Coyote’s Blanket

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Coyote's blanket

Coyote’s blanket

One of the best things for me about my friendship with Michelle is how differently we view things.   Over the years we have both benefited from an expansion of vision, learning from each other how to see from a different perspective.  We’ve learned to trust each other’s vision and follow along even  when we don’t “get it” right away.

Last week, I was utterly swamped, enmired in a project with a deadline I was having trouble meeting, so when Michelle offered to pick the story and present it, I was delighted.  We’d agreed earlier that we wanted to work with a Native American tale and Trickster Coyote is an old favorite of ours.  We created a workshop around him several years ago, using collage to do shadow work.  Coyote loves to dance with the shadow and he proved a perfect mentor for those workshops.  Still, when Michelle picked this blanket story it left me at a bit of a loss.  It’s a teaching story, so it must be teaching something, but what?  It seemed way too elaborate a set-up to say something so obvious.

It wasn’t until I finished my collage that I realized what a big part landscape plays in this story.  First of all Coyote’s antagonist is a rock!  It’s one thing to see a biological creature as a character in a story but a talking stone that feels cold…?  Then there’s that detailed description of all the places Coyote runs through with the rock chasing him – hills, thick forest, a river, prairie.

As it happens the project I’d been working on was a talk and slide show about pilgrimage.  It’s my contention that our human habit of going on pilgrimage is a direct result of the nomadic lifestyle practiced by all Homo sapiens for at least 40,000 years.  I won’t repeat my reasoning here, suffice it to say my theory has to do with the importance of landmarks.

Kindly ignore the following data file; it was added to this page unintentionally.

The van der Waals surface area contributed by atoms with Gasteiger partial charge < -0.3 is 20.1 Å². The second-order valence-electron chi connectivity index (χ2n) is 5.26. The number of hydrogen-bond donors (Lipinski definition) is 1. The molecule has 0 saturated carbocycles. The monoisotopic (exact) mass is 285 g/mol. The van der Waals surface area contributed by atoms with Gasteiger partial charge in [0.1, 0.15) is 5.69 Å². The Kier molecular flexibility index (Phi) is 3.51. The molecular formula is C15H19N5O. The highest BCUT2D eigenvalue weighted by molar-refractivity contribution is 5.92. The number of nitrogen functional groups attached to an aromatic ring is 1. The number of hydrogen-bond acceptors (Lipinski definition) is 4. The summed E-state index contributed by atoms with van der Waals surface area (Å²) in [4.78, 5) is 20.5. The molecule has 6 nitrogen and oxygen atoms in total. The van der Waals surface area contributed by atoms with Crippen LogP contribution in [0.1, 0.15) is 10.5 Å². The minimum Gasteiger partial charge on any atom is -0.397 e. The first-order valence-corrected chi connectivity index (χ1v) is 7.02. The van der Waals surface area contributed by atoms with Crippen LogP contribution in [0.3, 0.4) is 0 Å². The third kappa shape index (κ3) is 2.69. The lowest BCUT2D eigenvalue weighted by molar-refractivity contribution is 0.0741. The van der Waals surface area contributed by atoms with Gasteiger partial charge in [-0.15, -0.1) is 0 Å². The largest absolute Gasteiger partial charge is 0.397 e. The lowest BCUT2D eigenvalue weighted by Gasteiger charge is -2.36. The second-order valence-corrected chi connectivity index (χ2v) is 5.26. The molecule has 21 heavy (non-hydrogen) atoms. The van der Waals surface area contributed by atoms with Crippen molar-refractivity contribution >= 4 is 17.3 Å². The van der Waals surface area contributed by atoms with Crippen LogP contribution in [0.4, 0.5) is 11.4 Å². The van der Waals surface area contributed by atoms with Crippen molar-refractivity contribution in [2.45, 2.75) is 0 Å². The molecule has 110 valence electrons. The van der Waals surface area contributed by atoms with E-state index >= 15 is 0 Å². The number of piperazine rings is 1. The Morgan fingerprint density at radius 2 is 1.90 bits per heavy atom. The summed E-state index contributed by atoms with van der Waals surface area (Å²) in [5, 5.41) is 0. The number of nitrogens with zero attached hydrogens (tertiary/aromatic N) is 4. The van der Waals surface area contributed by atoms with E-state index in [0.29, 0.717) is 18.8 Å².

In part this story seems to talk about the importance of maintaining and honoring an intimate relationship with one’s geography.  The intimacy is underlined by the symbol of the blanket.  In many Native American traditions blankets are strongly associated with the bonds of kinship.  When publically given, a blanket acknowledges those ties to the whole community. In this story we see Coyote giving the rock the blanket in front of Iktome.  He makes a point of the gift, proclaiming the change of ownership in front of a witness.  His failure to respect his relationship with the land (symbolized by the rock – think basics, bedrock, bones of Earth, foundation) has dire consequences from which he barely recovers; just as our failure to maintain a relationship with the land results in floods, landslides, and dust storms that flatten us.

You see how my faith in Michelle’s vision is justified?  This story contains a powerful teaching for me.  Not only as a concept but also more immediately; I spent all last week hunched over my computer.  I did manage to walk every morning, but I walk with a friend and we talk the whole time, so I haven’t really been outside and present for days.  This collage made me long to be out alone under the sky, tiny as distant Coyote in my picture. – I think I’ll take tomorrow off and go wrap the landscape around me like a blanket…

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2 responses »

  1. Hi Chris

    I love the image and the ‘story’, the teaching. Enjoy your day off and out under the Sky.

    Love you

    Patricia

    Like

  2. I walk 2 miles on the back trails of the Pacific Costal Range every day. All alone with the land. Yes, landmarks are the sacred named ones. That is why taking the language away from the people de-sacralized the land. A clever trick the European consciousness has played upon indigenous peoples everywhere. But wrapping up your relative Rock is a good thing. Bravo!

    Like

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